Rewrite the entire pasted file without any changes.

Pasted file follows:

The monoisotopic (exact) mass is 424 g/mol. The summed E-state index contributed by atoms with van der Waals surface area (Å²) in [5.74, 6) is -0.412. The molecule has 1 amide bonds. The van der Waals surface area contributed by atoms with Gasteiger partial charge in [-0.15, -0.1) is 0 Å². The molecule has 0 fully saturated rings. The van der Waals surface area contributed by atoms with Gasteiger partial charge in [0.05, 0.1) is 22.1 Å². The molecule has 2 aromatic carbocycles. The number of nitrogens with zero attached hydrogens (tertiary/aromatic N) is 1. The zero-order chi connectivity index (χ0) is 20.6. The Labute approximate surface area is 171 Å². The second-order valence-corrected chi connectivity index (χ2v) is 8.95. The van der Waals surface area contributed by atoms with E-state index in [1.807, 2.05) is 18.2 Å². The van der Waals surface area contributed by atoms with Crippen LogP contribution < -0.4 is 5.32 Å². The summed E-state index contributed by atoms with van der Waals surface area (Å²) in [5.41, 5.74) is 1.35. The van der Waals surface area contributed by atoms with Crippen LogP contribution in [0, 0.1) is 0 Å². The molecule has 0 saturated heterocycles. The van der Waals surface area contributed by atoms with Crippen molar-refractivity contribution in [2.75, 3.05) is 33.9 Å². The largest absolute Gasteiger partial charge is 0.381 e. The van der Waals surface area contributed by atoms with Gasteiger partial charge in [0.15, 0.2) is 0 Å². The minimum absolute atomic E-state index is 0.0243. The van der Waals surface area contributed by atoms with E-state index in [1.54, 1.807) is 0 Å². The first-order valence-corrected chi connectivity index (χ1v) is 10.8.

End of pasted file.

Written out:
The monoisotopic (exact) mass is 424 g/mol. The summed E-state index contributed by atoms with van der Waals surface area (Å²) in [5.74, 6) is -0.412. The molecule has 1 amide bonds. The van der Waals surface area contributed by atoms with Gasteiger partial charge in [-0.15, -0.1) is 0 Å². The molecule has 0 fully saturated rings. The van der Waals surface area contributed by atoms with Gasteiger partial charge in [0.05, 0.1) is 22.1 Å². The molecule has 2 aromatic carbocycles. The number of nitrogens with zero attached hydrogens (tertiary/aromatic N) is 1. The zero-order chi connectivity index (χ0) is 20.6. The Labute approximate surface area is 171 Å². The second-order valence-corrected chi connectivity index (χ2v) is 8.95. The van der Waals surface area contributed by atoms with E-state index in [1.807, 2.05) is 18.2 Å². The van der Waals surface area contributed by atoms with Crippen LogP contribution < -0.4 is 5.32 Å². The summed E-state index contributed by atoms with van der Waals surface area (Å²) in [5.41, 5.74) is 1.35. The van der Waals surface area contributed by atoms with Crippen LogP contribution in [0, 0.1) is 0 Å². The molecule has 0 saturated heterocycles. The van der Waals surface area contributed by atoms with Crippen molar-refractivity contribution in [2.75, 3.05) is 33.9 Å². The largest absolute Gasteiger partial charge is 0.381 e. The van der Waals surface area contributed by atoms with Gasteiger partial charge in [0.15, 0.2) is 0 Å². The minimum absolute atomic E-state index is 0.0243. The van der Waals surface area contributed by atoms with E-state index in [1.54, 1.807) is 0 Å². The first-order valence-corrected chi connectivity index (χ1v) is 10.8.